None of it is any good. It’s almost always overcooked spaghetti with watered down tomato sauce containing no seasoning and served as the main dish.
So I got a request last month to have lasagne for new year — a first in my home. I took the Japanese way: I chose to silently rebel.
I went online and researched Bologonaise to learn how to make a bold and flavorful sauce with what I have to work with. I refused to make lasagne in the American way, with layers of melty cheeses. Instead I bought a large wedge of Parmigano Riggliano to do it the Italian way, with a flavorful white sauce. So on December 31st, with the TV on in the background, I spent a full day over two burners in order to pull a lasagne from the oven before midnight — and it was delicious.
The red wine in the sauce and the layering of flavours from slow cooking made the dish complex and flavourful. A couple of weeks later I was ready for more, made the vegetarian version, and played with presentation.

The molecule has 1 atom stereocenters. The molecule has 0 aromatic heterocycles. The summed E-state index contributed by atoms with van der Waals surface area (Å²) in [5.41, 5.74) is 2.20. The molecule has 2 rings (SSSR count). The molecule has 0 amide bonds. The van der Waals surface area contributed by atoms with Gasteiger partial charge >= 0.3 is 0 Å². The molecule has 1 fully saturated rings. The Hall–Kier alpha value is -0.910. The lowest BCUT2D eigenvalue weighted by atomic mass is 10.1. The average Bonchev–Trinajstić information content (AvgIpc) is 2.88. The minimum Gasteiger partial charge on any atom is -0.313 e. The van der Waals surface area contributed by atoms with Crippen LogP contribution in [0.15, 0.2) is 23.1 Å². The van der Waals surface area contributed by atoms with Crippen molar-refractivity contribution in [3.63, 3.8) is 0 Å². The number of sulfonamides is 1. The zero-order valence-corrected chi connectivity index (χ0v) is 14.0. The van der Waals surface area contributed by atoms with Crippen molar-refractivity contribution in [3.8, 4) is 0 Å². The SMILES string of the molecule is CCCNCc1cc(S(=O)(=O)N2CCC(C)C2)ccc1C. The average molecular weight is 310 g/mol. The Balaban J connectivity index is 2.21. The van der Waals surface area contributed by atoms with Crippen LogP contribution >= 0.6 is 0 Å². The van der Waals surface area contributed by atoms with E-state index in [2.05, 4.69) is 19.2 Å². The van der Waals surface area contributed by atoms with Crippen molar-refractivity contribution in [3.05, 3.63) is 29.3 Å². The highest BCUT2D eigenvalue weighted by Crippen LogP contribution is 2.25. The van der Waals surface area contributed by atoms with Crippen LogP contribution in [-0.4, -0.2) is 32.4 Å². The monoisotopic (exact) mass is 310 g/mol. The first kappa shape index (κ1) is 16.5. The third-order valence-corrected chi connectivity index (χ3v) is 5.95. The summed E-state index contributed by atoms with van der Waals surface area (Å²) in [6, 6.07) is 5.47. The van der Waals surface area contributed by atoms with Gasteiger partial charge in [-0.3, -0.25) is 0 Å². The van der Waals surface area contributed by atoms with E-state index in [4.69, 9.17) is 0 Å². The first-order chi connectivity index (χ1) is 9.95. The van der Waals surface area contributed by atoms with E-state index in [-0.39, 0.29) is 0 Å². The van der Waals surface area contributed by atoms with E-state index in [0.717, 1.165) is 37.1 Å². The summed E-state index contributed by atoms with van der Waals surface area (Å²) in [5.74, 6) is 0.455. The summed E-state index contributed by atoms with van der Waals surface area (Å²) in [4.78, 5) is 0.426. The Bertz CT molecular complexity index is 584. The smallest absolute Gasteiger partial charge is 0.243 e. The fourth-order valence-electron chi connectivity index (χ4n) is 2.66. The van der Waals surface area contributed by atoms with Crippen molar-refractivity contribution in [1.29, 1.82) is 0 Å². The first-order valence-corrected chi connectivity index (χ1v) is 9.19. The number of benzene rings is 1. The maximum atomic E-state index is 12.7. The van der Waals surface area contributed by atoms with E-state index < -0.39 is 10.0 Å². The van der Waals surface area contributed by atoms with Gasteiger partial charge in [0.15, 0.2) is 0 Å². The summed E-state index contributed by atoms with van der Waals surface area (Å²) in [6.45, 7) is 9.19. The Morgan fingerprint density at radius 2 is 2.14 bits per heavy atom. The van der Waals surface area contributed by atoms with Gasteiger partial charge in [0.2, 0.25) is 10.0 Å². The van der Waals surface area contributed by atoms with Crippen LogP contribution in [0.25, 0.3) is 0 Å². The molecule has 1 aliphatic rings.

Here are both recipes.
- 1 head of celery, leaves and tops removed, white trimmed
- 8 to 10 onions
- 4 to 6 large carrots
- 2 or 3 tins tomato paste
- Garlic cloves to your taste
- 4 tins of tomato OR 4 cups fresh Marinara Sauce
- White wine (1/2 to 1 cup)
- Red wine (2 cups to a full bottle)
- Good olive oil
- Ground pork (up to 500 grams)
- Ground beef (up to 500 grams)
- Italian sausage (up to 250 grams — contains a lot of fat and spices, correct your seasonings if using)
- Bacon, several thick strips
- Herbs such as parsley, thyme, rosemary, marjoram (to taste)
- Salt, pepper
- White leek
- Orange peel
- Mushrooms, esp shiitake
- Veg soy balls or vital wheat gluten
- Bay leaf
Chop the onions, celery, carrots, shallots, leeks, bacon into roughly the same size and fry in a very large stockpot with a generous amount of flavourful olive oil. The oil is to prevent the initial sticking and for flavour. If you use flavourless oil like canola, then use just enough to coat the bottom of the pan.